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AQuantive deal no silver bullet for Microsoft

By Elizabeth Montalbano, IDG News Service
May 18, 2007 06:40 PM ET

IDG News Service - Microsoft's planned acquisition of digital advertising and marketing services agency aQuantive will give the company the tools it needs to dig its heels in as a competitor in the rapidly evolving digital advertising market.

But Microsoft now is under pressure to leverage its pricey acquisition as a range of companies -- including technology competitors such as Google and traditional marketing and advertising players such as WPP Group -- jockey for position to sell ads for emerging channels such as digital and online entertainment, analysts say.

Selling advertising is one of many businesses the Internet has reshaped over the last 10 years, as traditional channels such as print and newspaper are rapidly losing share to the range of ways companies can advertise online.

Google Inc. showed everyone how to sell ads by leveraging search-engine result and has all but sewn up this segment of online advertising, analysts say. But now digital entertainment segments such as interactive games and on-demand television programming are emerging as new frontiers, and Microsoft is eyeing those channels -- where it already has investments such as Xbox 360 and an IPTV platform -- going forward as a way to make up for lost time.

"This is less about search than what comes after search, and they want to make sure they are more well positioned for that," said Forrester Research Inc. analyst Shar VanBoskirk.

"It's very challenging for Yahoo or Microsoft, Ask.com or AOL to really catch up to Google on the consumer side," agreed Greg Sterling, principal analyst for Sterling Market Intelligence in Oakland, California. "I think Microsoft sees itself as having an advantage in other areas, such as IPTV, mobile and games."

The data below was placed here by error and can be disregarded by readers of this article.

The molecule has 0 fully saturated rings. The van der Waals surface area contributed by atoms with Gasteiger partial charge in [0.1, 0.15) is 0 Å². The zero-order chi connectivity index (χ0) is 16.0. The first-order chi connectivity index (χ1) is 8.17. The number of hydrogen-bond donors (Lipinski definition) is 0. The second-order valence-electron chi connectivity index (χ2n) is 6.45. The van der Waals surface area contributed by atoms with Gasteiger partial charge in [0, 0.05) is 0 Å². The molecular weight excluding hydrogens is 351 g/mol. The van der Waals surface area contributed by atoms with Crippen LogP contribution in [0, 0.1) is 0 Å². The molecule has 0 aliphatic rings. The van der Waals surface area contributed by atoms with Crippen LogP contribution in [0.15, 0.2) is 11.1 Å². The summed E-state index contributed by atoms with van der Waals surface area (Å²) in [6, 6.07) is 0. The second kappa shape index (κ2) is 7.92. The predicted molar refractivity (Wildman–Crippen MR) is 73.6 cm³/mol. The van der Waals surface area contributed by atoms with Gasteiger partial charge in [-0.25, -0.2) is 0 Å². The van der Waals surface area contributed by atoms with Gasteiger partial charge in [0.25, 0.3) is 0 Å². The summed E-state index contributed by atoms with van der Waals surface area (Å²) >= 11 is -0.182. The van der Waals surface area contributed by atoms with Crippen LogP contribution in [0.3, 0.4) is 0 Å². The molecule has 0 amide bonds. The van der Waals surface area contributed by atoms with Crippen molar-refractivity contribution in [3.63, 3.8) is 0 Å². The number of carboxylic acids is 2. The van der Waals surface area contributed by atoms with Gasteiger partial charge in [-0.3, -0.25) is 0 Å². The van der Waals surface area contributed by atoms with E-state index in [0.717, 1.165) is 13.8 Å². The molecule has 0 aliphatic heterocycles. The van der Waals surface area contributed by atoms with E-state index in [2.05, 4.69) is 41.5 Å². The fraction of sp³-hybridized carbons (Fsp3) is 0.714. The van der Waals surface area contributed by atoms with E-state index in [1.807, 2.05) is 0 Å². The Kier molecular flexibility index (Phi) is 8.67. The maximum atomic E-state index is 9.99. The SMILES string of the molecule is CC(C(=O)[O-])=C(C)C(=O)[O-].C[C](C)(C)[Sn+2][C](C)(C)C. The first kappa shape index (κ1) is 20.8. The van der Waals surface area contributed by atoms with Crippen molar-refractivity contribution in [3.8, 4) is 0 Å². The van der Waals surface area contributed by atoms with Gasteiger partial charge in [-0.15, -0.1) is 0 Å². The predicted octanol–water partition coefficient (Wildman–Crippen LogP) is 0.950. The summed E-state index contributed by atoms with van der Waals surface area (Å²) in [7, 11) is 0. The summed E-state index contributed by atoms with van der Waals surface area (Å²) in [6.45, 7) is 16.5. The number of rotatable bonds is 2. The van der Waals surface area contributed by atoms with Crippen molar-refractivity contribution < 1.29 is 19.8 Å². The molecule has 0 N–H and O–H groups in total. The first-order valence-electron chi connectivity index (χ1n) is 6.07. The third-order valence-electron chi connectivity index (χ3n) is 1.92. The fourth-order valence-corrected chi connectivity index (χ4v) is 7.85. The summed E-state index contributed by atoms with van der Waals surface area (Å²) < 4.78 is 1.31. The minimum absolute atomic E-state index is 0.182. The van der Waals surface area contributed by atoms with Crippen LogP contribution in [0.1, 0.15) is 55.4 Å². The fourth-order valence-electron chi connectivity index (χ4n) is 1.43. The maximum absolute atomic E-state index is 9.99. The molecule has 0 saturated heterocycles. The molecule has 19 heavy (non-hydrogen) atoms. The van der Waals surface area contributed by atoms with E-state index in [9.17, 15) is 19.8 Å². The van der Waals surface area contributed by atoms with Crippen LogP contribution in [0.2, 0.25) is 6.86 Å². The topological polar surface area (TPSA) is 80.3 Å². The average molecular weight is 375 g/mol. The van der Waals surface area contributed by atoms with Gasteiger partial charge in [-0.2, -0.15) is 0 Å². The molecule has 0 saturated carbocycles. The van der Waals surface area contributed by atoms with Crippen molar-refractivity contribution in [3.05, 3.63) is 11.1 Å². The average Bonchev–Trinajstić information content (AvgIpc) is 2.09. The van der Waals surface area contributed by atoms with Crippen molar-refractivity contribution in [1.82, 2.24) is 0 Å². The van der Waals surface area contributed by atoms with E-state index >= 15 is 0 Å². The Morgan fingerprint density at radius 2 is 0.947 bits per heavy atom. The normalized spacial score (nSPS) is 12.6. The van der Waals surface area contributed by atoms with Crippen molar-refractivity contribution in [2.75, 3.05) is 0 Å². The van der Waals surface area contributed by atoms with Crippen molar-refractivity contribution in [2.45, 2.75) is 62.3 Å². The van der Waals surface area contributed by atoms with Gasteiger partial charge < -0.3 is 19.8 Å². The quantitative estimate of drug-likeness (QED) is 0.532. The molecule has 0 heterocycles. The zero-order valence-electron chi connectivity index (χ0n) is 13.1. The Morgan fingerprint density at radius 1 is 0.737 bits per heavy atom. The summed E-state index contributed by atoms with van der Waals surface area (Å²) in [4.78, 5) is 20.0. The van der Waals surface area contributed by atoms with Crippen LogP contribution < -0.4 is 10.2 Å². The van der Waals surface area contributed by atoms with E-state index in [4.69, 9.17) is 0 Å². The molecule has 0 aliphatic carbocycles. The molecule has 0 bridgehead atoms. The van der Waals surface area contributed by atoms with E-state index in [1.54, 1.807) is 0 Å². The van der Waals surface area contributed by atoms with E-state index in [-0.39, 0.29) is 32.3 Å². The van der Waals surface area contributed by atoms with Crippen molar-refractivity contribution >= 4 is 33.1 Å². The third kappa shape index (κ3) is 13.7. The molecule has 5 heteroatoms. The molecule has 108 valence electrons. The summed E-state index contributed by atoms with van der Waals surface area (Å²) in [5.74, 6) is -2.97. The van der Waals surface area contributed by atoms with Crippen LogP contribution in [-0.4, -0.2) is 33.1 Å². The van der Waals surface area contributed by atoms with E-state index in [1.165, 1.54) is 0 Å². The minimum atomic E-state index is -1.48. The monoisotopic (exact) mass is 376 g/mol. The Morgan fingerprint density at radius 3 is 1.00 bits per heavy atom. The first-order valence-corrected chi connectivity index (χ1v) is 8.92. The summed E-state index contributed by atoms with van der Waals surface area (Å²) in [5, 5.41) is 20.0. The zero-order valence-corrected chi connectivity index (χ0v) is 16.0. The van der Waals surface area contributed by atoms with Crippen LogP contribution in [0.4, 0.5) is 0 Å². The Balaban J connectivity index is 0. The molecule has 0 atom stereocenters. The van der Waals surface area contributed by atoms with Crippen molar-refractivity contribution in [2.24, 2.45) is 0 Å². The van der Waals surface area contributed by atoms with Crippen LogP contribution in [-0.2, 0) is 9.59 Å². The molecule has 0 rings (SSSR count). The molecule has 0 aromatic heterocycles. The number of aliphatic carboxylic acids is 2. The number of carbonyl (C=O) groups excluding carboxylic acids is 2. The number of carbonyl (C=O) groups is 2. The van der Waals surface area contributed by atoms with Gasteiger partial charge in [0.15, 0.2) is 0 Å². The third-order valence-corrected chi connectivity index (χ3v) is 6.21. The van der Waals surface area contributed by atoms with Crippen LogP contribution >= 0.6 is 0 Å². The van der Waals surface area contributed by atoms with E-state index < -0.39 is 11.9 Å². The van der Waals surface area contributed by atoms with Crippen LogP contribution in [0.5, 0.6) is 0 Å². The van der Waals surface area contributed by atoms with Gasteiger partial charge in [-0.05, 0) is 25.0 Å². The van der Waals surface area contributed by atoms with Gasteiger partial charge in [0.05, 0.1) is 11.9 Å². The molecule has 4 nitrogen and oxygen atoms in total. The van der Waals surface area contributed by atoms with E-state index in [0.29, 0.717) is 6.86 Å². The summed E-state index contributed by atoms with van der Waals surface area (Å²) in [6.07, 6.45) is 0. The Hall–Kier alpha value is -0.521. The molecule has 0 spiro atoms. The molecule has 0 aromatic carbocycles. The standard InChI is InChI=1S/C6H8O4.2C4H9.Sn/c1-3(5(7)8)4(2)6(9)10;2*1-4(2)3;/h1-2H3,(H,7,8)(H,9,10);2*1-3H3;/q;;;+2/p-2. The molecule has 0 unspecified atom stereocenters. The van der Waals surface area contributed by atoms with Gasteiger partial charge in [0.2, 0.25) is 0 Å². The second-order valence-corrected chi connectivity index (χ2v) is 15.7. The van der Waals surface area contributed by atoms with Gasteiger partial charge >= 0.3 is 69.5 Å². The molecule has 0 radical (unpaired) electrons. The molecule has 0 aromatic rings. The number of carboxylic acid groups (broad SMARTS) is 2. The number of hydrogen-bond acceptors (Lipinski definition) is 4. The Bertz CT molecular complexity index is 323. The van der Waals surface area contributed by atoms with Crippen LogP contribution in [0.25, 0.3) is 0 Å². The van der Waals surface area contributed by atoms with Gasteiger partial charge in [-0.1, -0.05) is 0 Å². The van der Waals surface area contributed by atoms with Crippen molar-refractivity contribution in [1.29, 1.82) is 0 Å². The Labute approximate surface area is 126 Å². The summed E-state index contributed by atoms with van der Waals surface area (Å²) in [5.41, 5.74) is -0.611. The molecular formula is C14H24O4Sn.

aQuantive should play nicely to those advantages, giving Microsoft media planning and buying capabilities, as well as ad network capabilities that can help the company match advertiser campaigns with publisher inventory through aQuantive's DRIVEpm service, said Joe Doran, general manger for Microsoft digital advertising solutions.

The acquisition also will give Microsoft something Google will not get with its intended purchase of DoubleClick - a full-service interactive advertising agency in the aQuantive property Avenue A Razorfish. Doran said Microsoft will keep the agency "at arm's length" so it can serve its customers independently.

AQuantive's Atlas set of products, which allow agencies and publishers to manage, develop and serve up ads directly to online properties, also allows Microsoft to sell advertising for sites other than its own, something it currently cannot do with its adCenter platform. Doran said Microsoft plans to integrate adCenter with Atlas to extend the reach of its own paid-search platform, and has no plans to abandon its efforts in this area.

Few would argue the aQuantive deal is a bad move for Microsoft, but it certainly came at a premium -- an 85.4% premium at the time it was announced, to be exact. Microsoft said it will pay $66.50 per share for aQuantive's stock, which closed Thursday at $35.87. However, by the end of Friday, aQuantive's stock had soared to nearly its proposed sale price, closing at $63.79.

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